The highlight was Jimbo, the largest and most complete dinosaur in the world found in Douglas WY. Jimbo is 108 feet long and weighs 40 tons, with a brain the size of a golf ball.  New to the museum this year is the smallest dinosaur ever found in the state, which had been preserved for years almost adjacent to Jimbo. Behind glass windows, workers were carefully removing dirt from bones recently found.

We could have continued our course of discovery by spending the rest of the day at a dig site in 90-degree temperatures, but saved that opportunity for the next time.

What an amazing place!  Better than any natural history museum the tour has ever visited.  So, comprehensive and with the story of the world so well told and documented. 

Leaving the center, we found the entrance to the Hot Springs Park, but took a turn to pass a large cooper-roofed building holding a large mineral springs pool, and then to our surprise found the Best Western.  Turns out to be a 1918 two-story, reddish-brown brick building with beautiful rooms, a pool and a spa with hot mineral water flowing in from the WLMHS up the hill.  A slight Sulphur smell is everywhere.

We checked in, had lunch, rest and with the sun about to go down behind the hotel, go for a cure in the spa.  It’s 104 degrees.  We sit a while, cool off in the pool, sit a while in the spa, cool off.  You get the picture.  We’re well on our way to perfect health.  Somehow, we lucked out.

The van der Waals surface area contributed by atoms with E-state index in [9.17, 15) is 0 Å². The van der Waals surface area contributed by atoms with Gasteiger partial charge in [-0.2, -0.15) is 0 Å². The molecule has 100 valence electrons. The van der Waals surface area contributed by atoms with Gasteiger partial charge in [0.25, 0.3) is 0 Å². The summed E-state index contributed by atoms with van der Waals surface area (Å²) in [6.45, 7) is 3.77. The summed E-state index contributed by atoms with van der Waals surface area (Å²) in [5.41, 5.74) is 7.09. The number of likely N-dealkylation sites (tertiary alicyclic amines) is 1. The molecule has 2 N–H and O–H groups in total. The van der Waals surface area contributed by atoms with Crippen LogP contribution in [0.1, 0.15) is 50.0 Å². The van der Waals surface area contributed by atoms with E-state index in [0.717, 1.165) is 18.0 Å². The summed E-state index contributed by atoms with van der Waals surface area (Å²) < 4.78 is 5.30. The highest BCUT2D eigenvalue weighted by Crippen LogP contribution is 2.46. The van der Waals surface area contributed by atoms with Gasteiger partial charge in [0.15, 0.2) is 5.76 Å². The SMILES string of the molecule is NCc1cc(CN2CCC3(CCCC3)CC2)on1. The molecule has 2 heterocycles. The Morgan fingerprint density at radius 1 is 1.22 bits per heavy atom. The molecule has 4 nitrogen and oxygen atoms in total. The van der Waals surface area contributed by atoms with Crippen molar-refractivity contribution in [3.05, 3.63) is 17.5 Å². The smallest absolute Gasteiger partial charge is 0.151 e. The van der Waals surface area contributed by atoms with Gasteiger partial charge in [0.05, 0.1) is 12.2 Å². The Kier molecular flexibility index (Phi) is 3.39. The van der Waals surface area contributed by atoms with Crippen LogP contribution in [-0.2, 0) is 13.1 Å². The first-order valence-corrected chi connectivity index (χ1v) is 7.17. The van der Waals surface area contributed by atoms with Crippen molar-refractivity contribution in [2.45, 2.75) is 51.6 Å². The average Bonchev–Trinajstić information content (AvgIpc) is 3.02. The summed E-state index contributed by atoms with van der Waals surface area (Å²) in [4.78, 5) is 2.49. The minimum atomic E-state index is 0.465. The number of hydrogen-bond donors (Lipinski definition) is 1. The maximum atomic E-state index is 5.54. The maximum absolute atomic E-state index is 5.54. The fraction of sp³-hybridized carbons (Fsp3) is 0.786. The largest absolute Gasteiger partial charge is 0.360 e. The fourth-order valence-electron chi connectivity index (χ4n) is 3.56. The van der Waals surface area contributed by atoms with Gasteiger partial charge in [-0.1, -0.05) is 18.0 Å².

More of the same on Thursday, although we added a stop at the state-run baths.  No cost, as per a treaty agreement with the Indians in the late 1800s.  Two pools were fed directly from the hot springs a block away.  After a soak, we walked around the springs, indeed very large daily pumping out 18.6 gallons of 127-degree water containing 27 minerals.  The walk included crossing the Wild River via a 100-foot pedestrian swing bridge, which is best done if you look straight ahead and ignore the wind and the fast-moving water below.

While in downtown Wednesday we stopped by the local book store which stocks a lot of religious books, smoothies, coffee and an impressive array of stuffed animals.  Josh, the owner’s nephew, was welcoming but said he couldn’t schedule a reading on the spot without the necessary public notices.  He accepted a book to give to his aunt who was on an anniversary trip to Alaska.  In exchange, he gave us two biscotti cookies which are shipped in weekly from Hoboken, NJ.  It seems that a relative of the biscotti baker stopped by several years ago on vacation and a deal was reached. 

Friday morning the tour attempted a pop-up reading in the hotel lobby, but there was more interest in checking out and getting on the road than in hearing the white-haired author in her fried-egg dress hold forth. A flop, but a try.

Instead we headed north 25 miles to Legend Rock State Archaeology Site to take in more than 300 petroglyphs some believed to be more than 11,000 years old, but a couple only 100. These scenes of people and animals, many with unusual bodies, are “pecked” or “incised” into rock wall. Art that is centuries old.  We were impressed.  The volunteer caretakers at the site for June, Jenny and Steve, are from Fort Collins, CO where we are headed tomorrow to be with Betsy and Bill Towle. Reading Monday at Fire House Books.